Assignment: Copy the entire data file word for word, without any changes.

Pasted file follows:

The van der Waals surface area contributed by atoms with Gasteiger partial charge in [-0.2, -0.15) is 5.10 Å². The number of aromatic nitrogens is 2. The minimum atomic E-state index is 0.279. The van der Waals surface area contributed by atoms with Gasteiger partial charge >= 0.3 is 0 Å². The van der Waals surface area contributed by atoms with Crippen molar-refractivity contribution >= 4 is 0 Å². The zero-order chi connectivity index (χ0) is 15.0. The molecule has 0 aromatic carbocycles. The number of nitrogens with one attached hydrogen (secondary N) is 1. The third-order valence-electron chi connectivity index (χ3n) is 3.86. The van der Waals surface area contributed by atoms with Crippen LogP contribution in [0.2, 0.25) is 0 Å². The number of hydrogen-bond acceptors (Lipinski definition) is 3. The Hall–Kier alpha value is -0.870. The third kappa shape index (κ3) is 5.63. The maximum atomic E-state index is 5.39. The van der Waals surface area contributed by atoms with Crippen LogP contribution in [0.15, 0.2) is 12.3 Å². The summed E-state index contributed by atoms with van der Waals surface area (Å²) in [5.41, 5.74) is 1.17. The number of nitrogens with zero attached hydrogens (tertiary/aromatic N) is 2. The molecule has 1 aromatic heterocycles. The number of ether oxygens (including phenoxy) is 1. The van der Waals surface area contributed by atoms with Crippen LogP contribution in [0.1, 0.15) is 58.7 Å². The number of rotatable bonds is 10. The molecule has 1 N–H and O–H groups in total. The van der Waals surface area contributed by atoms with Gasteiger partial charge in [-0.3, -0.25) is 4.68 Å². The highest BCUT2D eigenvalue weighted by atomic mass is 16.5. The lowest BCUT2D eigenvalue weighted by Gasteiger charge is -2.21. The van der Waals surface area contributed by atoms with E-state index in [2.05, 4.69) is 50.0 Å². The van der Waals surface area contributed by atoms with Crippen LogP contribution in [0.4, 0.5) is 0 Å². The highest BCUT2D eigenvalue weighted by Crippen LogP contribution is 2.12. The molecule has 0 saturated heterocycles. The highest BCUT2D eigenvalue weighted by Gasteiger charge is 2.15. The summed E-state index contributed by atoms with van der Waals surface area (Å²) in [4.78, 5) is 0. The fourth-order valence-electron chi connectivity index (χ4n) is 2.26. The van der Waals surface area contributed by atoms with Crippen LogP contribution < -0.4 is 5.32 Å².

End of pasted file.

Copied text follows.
The van der Waals surface area contributed by atoms with Gasteiger partial charge in [-0.2, -0.15) is 5.10 Å². The number of aromatic nitrogens is 2. The minimum atomic E-state index is 0.279. The van der Waals surface area contributed by atoms with Gasteiger partial charge >= 0.3 is 0 Å². The van der Waals surface area contributed by atoms with Crippen molar-refractivity contribution >= 4 is 0 Å². The zero-order chi connectivity index (χ0) is 15.0. The molecule has 0 aromatic carbocycles. The number of nitrogens with one attached hydrogen (secondary N) is 1. The third-order valence-electron chi connectivity index (χ3n) is 3.86. The van der Waals surface area contributed by atoms with Crippen LogP contribution in [0.2, 0.25) is 0 Å². The number of hydrogen-bond acceptors (Lipinski definition) is 3. The Hall–Kier alpha value is -0.870. The third kappa shape index (κ3) is 5.63. The maximum atomic E-state index is 5.39. The van der Waals surface area contributed by atoms with Crippen LogP contribution in [0.15, 0.2) is 12.3 Å². The summed E-state index contributed by atoms with van der Waals surface area (Å²) in [5.41, 5.74) is 1.17. The number of nitrogens with zero attached hydrogens (tertiary/aromatic N) is 2. The molecule has 1 aromatic heterocycles. The number of ether oxygens (including phenoxy) is 1. The van der Waals surface area contributed by atoms with Crippen LogP contribution in [0.1, 0.15) is 58.7 Å². The number of rotatable bonds is 10. The molecule has 1 N–H and O–H groups in total. The van der Waals surface area contributed by atoms with Gasteiger partial charge in [-0.3, -0.25) is 4.68 Å². The highest BCUT2D eigenvalue weighted by atomic mass is 16.5. The lowest BCUT2D eigenvalue weighted by Gasteiger charge is -2.21. The van der Waals surface area contributed by atoms with E-state index in [2.05, 4.69) is 50.0 Å². The van der Waals surface area contributed by atoms with Crippen LogP contribution in [0.4, 0.5) is 0 Å². The highest BCUT2D eigenvalue weighted by Crippen LogP contribution is 2.12. The molecule has 0 saturated heterocycles. The highest BCUT2D eigenvalue weighted by Gasteiger charge is 2.15. The summed E-state index contributed by atoms with van der Waals surface area (Å²) in [4.78, 5) is 0. The fourth-order valence-electron chi connectivity index (χ4n) is 2.26. The van der Waals surface area contributed by atoms with Crippen LogP contribution < -0.4 is 5.32 Å².